Even though other Israeli scientists are using seaweed as a means of alternative fuel, using algae may prove to be a lot more economical (not to mention easier to grow as well).
Note: More info regarding GreenFuel Technologies can be found over here.
Update (7/3): Listen to this post, courtesy of Bnarrator!
(Image Credit: Haaretz)
Unless you are either from Israel or up-to-date in the world of "geek," you probably would have never realized that Sergey Brin, one of the founders of Google, visited the holy land recently as a delegate to Peres's Presidential Conference.
Upon arriving in Israel and glimpsing at some of its technology, the Google founder expressed nothing but praise for the Jewish state.
(Haaretz.com) Google co-founder Sergey Brin on Thursday lauded Israeli innovations in technology and environmental efforts, saying Israel "takes our climate challenges very seriously." [...]
He noted that Israel's leading efforts in the field of sustainable energy, saying: "Obviously in Israel they need to innovate with water and things like that. I was really intrigued to see drip irrigation. I just realized that came out of Israel."
Brin gave particular attention to Israel's work in environmentally friendly transportation.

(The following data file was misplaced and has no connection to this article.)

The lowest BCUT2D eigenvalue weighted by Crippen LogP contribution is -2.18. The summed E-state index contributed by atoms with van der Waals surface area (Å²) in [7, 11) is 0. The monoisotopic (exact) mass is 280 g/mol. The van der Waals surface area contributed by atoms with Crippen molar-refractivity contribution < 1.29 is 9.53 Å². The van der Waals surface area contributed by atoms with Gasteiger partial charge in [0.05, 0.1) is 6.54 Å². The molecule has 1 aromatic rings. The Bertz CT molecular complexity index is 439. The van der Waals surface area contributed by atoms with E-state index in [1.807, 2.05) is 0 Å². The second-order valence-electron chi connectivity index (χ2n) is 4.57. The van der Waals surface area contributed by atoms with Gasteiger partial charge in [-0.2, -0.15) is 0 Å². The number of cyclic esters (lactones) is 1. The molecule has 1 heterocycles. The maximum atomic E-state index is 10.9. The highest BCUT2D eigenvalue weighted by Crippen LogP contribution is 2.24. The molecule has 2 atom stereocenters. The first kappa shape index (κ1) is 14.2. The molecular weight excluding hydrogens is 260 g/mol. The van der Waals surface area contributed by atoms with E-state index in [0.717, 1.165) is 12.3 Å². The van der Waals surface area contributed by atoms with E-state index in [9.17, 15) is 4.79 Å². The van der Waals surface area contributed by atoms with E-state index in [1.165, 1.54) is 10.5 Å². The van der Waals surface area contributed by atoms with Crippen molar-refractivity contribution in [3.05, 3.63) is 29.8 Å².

Even though Brin is Jewish, he seems to realize what many government officials, business executives and "green geeks," have already discovered about Israel--that the Jewish state is serious when it comes to protecting its environment, without draining its economy.
Hopefully Israel will be able to export some of this technology overseas (such as hydrogen powered cars, fungus bio-fuel and eco-friendly houses), as it could do wonders in improving our planet.
Monday, May 12, 2008
(Hat Tip: IsRealli.org)
In the American city that never sleeps (that's New York for those of you who do not know), CBS-TV highlighted the Jewish nation in one of its Eye on New York videos.
The video highlighted Israel's struggles during its creation as a state, as well as celebrating Israel's 60th birthday.
Note: Next time Dan Gillerman (Israel's UN Ambassador) should mention about how close Israeli scientists are at producing a viable hydrogen car, something that has caught the attention of a few of my friends.